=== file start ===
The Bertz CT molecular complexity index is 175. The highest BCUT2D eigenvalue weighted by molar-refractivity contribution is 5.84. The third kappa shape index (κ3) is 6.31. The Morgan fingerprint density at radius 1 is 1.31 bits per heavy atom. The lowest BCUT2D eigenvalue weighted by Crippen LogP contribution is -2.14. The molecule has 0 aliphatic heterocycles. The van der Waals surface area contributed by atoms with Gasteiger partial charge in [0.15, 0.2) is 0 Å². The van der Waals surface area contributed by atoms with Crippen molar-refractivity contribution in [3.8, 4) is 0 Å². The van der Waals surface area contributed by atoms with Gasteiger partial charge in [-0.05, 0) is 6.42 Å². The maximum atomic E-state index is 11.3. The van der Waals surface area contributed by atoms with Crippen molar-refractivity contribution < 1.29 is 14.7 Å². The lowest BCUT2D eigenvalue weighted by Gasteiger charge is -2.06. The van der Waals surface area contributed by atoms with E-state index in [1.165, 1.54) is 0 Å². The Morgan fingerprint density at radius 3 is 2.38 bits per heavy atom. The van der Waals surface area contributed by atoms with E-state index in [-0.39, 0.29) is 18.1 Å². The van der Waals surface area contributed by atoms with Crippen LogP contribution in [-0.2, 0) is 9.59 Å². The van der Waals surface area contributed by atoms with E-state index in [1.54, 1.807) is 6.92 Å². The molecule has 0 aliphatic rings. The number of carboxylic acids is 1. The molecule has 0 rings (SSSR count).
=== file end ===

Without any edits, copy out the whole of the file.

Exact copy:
The Bertz CT molecular complexity index is 175. The highest BCUT2D eigenvalue weighted by molar-refractivity contribution is 5.84. The third kappa shape index (κ3) is 6.31. The Morgan fingerprint density at radius 1 is 1.31 bits per heavy atom. The lowest BCUT2D eigenvalue weighted by Crippen LogP contribution is -2.14. The molecule has 0 aliphatic heterocycles. The van der Waals surface area contributed by atoms with Gasteiger partial charge in [0.15, 0.2) is 0 Å². The van der Waals surface area contributed by atoms with Crippen molar-refractivity contribution in [3.8, 4) is 0 Å². The van der Waals surface area contributed by atoms with Gasteiger partial charge in [-0.05, 0) is 6.42 Å². The maximum atomic E-state index is 11.3. The van der Waals surface area contributed by atoms with Crippen molar-refractivity contribution < 1.29 is 14.7 Å². The lowest BCUT2D eigenvalue weighted by Gasteiger charge is -2.06. The van der Waals surface area contributed by atoms with E-state index in [1.165, 1.54) is 0 Å². The Morgan fingerprint density at radius 3 is 2.38 bits per heavy atom. The van der Waals surface area contributed by atoms with E-state index in [-0.39, 0.29) is 18.1 Å². The van der Waals surface area contributed by atoms with Crippen LogP contribution in [-0.2, 0) is 9.59 Å². The van der Waals surface area contributed by atoms with E-state index in [1.54, 1.807) is 6.92 Å². The molecule has 0 aliphatic rings. The number of carboxylic acids is 1. The molecule has 0 rings (SSSR count).